The docket is stored in the Docket Management System (DMS). Please contact Records Management Division
Nonscheduled 14 CFR
Accident occurred Tuesday, August 13, 2002 in Big Bear City, CA
Probable Cause Approval Date: 03/02/2004
Aircraft: Cessna S550, registration: N50BK
Injuries: 7 Uninjured.

On a final approach to runway 26 the flight crew was advised by a flight instructor in the traffic pattern that a wind shear condition existed about one-quarter of the way down the approach end of the runway, which the flight crew acknowledged. On a three mile final approach the flight crew was advised by the instructor that the automated weather observation system (AWOS) was reporting the winds were 060 degrees at 8 knots, and that he was changing runways to runway 08. The flight crew did not acknowledge this transmission. The captain said that after landing smoothly in the touchdown zone on Runway 26, he applied normal braking without any response. He maintained brake pedal pressure and activated the engine thrust reversers without any response. The copilot said he considered the approach normal and that the captain did all he could to stop the airplane, first applying the brakes and then pulling up on the thrust reversers twice, with no sensation of slowing at all. Considering the double malfunction and the mountainous terrain surrounding the airport, the captain elected not to go around. The aircraft subsequently overran the end of the 5,860 foot runway (5,260 feet usable due to the 600 displaced threshold), went through the airport boundary fence, across the perimeter road, and came to rest upright in a dry lakebed approximately 400 feet from the departure end of the runway. With the aircraft on fire, the five passengers and two crew members safely egressed the aircraft without injuries before it was consumed. Witnesses to the landing reported the aircraft touched down at midfield, was too fast, porpoised, and was bouncing trying to get the gear on the runway. Passengers recalled a very hard landing, being thrown about the cabin, and that the speed was excessive. One passenger stated there was a hard bang and a series of smaller bangs during the landing. Federal Aviation Regulations allowed 3,150 feet of runway for a full stop landing. Under the weather conditions reported just after the mishap, and using the anticipated landing weight from the load manifest (12,172.5 pounds), the FAA approved Cessna Flight Manual does not provide landing distance information. Post-accident examination and testing of various wheel brake and antiskid/power brake components revealed no anomalies which would have precluded normal operations.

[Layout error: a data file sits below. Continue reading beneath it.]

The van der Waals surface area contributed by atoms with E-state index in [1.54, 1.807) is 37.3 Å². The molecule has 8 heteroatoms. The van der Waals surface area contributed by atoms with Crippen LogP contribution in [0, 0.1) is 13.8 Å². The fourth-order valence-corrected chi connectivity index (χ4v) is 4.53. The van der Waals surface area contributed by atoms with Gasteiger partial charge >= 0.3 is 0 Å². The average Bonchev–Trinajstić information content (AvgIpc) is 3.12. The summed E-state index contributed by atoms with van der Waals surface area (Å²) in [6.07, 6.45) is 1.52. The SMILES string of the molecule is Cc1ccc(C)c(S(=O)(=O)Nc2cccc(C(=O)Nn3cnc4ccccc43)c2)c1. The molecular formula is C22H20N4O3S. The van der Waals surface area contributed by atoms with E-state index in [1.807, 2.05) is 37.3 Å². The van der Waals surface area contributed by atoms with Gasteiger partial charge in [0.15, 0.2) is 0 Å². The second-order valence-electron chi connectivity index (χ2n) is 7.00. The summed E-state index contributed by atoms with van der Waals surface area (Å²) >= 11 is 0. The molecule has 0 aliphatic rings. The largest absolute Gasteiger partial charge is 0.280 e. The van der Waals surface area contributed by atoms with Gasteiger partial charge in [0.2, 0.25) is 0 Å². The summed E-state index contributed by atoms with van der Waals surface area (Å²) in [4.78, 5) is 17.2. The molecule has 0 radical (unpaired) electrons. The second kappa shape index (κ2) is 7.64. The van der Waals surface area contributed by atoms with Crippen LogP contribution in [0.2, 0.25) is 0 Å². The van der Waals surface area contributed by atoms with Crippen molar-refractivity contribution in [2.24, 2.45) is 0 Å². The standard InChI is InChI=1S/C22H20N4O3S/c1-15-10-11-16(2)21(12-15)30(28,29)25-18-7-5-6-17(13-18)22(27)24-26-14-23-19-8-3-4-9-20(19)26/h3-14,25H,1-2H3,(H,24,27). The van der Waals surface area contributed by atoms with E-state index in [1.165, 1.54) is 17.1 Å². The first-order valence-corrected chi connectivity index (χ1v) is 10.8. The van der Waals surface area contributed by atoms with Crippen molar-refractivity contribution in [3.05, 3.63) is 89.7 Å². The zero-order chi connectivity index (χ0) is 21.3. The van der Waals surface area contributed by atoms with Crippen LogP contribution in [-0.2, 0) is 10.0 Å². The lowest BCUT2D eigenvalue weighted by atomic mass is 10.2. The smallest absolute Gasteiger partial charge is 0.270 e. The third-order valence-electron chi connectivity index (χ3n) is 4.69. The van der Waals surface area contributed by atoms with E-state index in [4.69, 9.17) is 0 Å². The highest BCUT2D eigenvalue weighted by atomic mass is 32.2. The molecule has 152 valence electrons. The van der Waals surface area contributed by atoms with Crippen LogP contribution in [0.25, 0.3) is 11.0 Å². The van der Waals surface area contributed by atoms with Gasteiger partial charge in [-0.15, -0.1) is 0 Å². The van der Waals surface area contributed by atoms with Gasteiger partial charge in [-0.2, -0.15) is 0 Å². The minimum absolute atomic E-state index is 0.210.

The National Transportation Safety Board determines the probable cause(s) of this accident as follows:
The pilot's failure to obtain the proper touchdown point which resulted in an overrun. Contributing factors were the pilot's improper in-flight planning, improper use of performance data, the tailwind condition, failure to perform a go-around, and the pilot-induced porpoising condition.